Newsflash – Local Girl Spots Display of “Frozen” Stuff, Loses Her Mind

5 Nov

Remember how in my post earlier today (was it just today???) where I told Maura I’d take her for shoes after school?

Yeah.  That was a mistake.

We went to Payless – with all its shoes – because hey! Cheap shoes!  We can get a couple pairs!

But no.  There were no shoes she liked.  There was, however, a whole crap-ton of Frozen crap to buy.  Little Frozen purses.  Little Frozen shoes.  Little Frozen stretchy gloves.  Little Frozen umbrellas.  Big Frozen bows.  Little Frozen jewelry.

And that’s when Maura lost her damn mind.

She’s not really a fan of Olaf, but suddenly she HAD to have the Olaf umbrella.  That led to a slight wrestling match and a pinched thumb (mine of course.)  Then she wrestled a purse off the rack.  Fine.  We’ll get a purse.  She tried on the hat, but it was too small.  She started wandering the store, looking for the shoes.  The glorious sparkly shoes with Frozen faces on them.

Of course they weren’t in her size.

My eldest child called to talk about something.  I had to cut him short.  “Sorry, gotta go before your sister shoplifts something.” as Maura ripped the paper out of the purse to shove the Frozen gloves into.

I gave Maura the lecture about buying it before putting stuff in the purse.  Maura’s usually very good about buying stuff.  She’s got that concept down.

But, thanks to the plethora of Frozen crap, she lost her damn mind.

Lost. It.

There was a line.  We were fourth in line.  The vibe in the store was a bit moody, even without us.  The cashier was being a bit snippy to a customer, who in return was trying to get a discount on all 47 items she was buying or returning or whatever.  I don’t know – all I know is, the entire time Maura was going mad over Frozen gear, this woman and the cashier were going at it over discounts and coupons.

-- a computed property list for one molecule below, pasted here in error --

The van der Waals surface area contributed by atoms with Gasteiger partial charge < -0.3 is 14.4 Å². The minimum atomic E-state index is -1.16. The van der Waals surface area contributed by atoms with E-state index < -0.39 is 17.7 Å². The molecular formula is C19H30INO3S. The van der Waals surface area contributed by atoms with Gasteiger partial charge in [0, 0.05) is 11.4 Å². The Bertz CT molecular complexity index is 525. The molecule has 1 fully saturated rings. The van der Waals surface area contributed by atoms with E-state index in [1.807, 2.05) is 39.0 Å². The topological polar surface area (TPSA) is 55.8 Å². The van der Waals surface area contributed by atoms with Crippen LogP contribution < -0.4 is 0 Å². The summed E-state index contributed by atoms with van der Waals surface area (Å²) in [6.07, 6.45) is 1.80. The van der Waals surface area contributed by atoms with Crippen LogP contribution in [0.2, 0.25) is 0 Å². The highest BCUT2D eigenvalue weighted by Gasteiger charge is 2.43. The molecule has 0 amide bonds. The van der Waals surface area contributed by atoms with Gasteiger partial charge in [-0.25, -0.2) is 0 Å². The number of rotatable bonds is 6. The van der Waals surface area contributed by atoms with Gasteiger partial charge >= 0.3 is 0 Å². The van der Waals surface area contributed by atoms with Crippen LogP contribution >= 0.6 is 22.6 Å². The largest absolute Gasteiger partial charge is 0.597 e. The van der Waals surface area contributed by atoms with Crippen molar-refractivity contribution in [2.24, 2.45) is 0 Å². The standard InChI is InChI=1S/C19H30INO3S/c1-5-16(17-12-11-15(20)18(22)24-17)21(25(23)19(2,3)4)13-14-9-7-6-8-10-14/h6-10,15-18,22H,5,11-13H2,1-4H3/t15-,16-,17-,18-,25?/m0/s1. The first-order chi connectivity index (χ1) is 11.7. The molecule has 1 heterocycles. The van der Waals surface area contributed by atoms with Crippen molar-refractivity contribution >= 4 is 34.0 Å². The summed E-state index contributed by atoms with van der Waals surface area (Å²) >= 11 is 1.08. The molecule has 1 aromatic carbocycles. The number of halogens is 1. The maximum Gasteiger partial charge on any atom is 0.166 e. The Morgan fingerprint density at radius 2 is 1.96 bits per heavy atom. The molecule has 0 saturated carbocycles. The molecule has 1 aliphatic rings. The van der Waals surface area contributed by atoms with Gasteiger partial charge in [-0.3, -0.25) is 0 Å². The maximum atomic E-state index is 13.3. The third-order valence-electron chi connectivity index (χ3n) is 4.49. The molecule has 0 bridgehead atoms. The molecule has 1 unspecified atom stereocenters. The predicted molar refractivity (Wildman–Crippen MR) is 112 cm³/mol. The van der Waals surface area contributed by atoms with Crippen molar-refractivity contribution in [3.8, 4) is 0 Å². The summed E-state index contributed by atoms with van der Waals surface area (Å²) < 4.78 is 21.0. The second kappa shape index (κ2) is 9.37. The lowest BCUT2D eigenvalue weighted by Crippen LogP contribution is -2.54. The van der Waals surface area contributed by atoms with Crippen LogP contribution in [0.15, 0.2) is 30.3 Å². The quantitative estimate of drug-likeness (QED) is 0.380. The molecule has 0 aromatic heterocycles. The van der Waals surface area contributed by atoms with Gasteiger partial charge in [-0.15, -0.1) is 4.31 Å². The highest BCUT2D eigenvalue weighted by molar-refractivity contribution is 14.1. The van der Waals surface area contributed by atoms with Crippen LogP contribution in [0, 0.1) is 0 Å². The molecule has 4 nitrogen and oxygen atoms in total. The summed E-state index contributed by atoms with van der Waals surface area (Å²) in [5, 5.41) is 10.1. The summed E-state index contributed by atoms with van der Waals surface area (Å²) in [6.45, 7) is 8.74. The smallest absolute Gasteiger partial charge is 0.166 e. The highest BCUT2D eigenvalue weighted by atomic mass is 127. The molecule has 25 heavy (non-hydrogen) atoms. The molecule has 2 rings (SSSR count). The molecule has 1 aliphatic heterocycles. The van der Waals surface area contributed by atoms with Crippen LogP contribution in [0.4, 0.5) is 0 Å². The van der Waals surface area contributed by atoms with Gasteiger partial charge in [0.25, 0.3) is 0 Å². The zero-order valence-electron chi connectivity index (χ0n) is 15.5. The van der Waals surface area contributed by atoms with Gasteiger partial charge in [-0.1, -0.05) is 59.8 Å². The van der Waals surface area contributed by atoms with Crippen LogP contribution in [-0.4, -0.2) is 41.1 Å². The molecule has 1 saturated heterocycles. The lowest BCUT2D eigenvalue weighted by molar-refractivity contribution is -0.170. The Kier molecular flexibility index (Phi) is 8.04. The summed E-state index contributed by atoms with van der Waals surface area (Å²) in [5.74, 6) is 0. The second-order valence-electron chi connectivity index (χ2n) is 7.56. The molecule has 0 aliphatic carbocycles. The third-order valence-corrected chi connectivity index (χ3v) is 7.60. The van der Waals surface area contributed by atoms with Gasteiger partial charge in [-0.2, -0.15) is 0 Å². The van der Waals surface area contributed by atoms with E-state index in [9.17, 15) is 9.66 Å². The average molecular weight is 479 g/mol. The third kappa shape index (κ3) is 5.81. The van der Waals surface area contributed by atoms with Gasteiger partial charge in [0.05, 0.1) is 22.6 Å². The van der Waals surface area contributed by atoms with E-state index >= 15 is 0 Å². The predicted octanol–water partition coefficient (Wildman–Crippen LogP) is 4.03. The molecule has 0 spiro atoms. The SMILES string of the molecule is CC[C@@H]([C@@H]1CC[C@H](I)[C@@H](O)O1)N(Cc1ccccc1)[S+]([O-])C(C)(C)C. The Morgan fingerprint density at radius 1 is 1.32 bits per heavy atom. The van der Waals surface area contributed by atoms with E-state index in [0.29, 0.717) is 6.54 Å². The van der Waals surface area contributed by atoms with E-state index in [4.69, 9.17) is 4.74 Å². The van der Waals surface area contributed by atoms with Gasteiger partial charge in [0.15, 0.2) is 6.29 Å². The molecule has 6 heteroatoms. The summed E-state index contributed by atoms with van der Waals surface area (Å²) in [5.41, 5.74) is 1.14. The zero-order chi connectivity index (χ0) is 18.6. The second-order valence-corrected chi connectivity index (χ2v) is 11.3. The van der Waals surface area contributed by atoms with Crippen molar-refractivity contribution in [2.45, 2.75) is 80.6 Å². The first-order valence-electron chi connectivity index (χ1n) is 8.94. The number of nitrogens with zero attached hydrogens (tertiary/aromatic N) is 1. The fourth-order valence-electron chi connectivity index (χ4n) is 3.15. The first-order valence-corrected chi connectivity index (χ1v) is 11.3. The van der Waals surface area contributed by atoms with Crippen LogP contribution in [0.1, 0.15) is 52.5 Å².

Then Maura decided once again that she neeeeeeeeeeeeeeeeeeeeeded an umbrella.  Mind you, long umbrellas have been banned from school for her since she hit an aide with one.  And again, it was just Olaf.  Her order of preference is Elsa, Elsa, Elsa and Anna, Elsa Anna and others, Elsa, Anna, then Olaf.  She was in a “Buy ALL the things!” mode, and about to melt down quickly.

I just didn’t realize how quickly.  For a moment later, she let out a war cry and ran out the door, setting off the alarms.

By the way, if you ever try to shoplift from Payless, their alarm system comes with lights.

I took off after her with a “No!”, registering the shocked looks on everyone’s faces and hoping they had gotten the gist of the situation.  I caught up to Maura outside, where she did her drop to the ground, retrieved the now-stolen items from her, told her how that was not acceptable in a stern voice, left her screaming her tantrum on the sidewalk – safely – as I popped open the door to the store (setting off the alarms again, awesome) and said “I’m just going to leave these here.” and tossed the contraband on a display table.

The cashier just nodded, a bit wide-eyed.

I hefted Maura off the sidewalk and marched her back to our car, giving her the “We don’t take things from stores without paying for them” lecture as she howled.  She howled some more in the car as I told her we were not going back for the Frozen stuff, throwing a fit, taking off her seat belt and generally being horrible.  just waited it out.  After a few minutes, she calmed down and I said “Do you want to try another store for shoes?”

“Yes.”

So down the shopping center we went – to the Sears.  Little Miss Jekyll and Hyde got out of the car all giggles and smiles, wiping tears away and thrilled to be going to Sears.

“You are going to be the death of me child.” I said to her.

She laughed.

We found shoes at Sears.

Then we went to Five Guys, because all that shoplifting and tantrum throwing makes a budding criminal hungry.